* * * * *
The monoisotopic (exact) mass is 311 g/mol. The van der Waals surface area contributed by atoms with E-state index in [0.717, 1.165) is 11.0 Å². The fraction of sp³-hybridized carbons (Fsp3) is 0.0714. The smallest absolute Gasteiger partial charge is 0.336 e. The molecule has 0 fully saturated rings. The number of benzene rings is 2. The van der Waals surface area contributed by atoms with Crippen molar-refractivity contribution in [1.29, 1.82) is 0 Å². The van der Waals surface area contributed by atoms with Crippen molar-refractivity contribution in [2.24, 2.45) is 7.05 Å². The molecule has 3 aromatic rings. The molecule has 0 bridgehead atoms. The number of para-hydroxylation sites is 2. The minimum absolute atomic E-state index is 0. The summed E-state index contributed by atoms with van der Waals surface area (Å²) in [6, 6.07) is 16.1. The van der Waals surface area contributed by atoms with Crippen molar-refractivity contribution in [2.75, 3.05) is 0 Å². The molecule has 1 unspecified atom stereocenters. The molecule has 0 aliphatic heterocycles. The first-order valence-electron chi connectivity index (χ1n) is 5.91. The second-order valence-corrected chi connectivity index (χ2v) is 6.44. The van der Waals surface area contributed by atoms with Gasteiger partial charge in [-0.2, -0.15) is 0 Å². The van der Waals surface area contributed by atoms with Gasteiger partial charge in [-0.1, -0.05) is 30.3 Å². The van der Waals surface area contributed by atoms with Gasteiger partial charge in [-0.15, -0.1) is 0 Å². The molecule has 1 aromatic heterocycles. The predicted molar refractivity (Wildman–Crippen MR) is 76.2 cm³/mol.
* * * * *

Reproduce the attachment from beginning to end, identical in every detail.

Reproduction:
The monoisotopic (exact) mass is 311 g/mol. The van der Waals surface area contributed by atoms with E-state index in [0.717, 1.165) is 11.0 Å². The fraction of sp³-hybridized carbons (Fsp3) is 0.0714. The smallest absolute Gasteiger partial charge is 0.336 e. The molecule has 0 fully saturated rings. The number of benzene rings is 2. The van der Waals surface area contributed by atoms with Crippen molar-refractivity contribution in [1.29, 1.82) is 0 Å². The van der Waals surface area contributed by atoms with Crippen molar-refractivity contribution in [2.24, 2.45) is 7.05 Å². The molecule has 3 aromatic rings. The molecule has 0 bridgehead atoms. The number of para-hydroxylation sites is 2. The minimum absolute atomic E-state index is 0. The summed E-state index contributed by atoms with van der Waals surface area (Å²) in [6, 6.07) is 16.1. The van der Waals surface area contributed by atoms with Crippen molar-refractivity contribution in [2.75, 3.05) is 0 Å². The molecule has 1 unspecified atom stereocenters. The molecule has 0 aliphatic heterocycles. The first-order valence-electron chi connectivity index (χ1n) is 5.91. The second-order valence-corrected chi connectivity index (χ2v) is 6.44. The van der Waals surface area contributed by atoms with Gasteiger partial charge in [-0.2, -0.15) is 0 Å². The van der Waals surface area contributed by atoms with Gasteiger partial charge in [-0.1, -0.05) is 30.3 Å². The van der Waals surface area contributed by atoms with Gasteiger partial charge in [-0.15, -0.1) is 0 Å². The molecule has 1 aromatic heterocycles. The predicted molar refractivity (Wildman–Crippen MR) is 76.2 cm³/mol.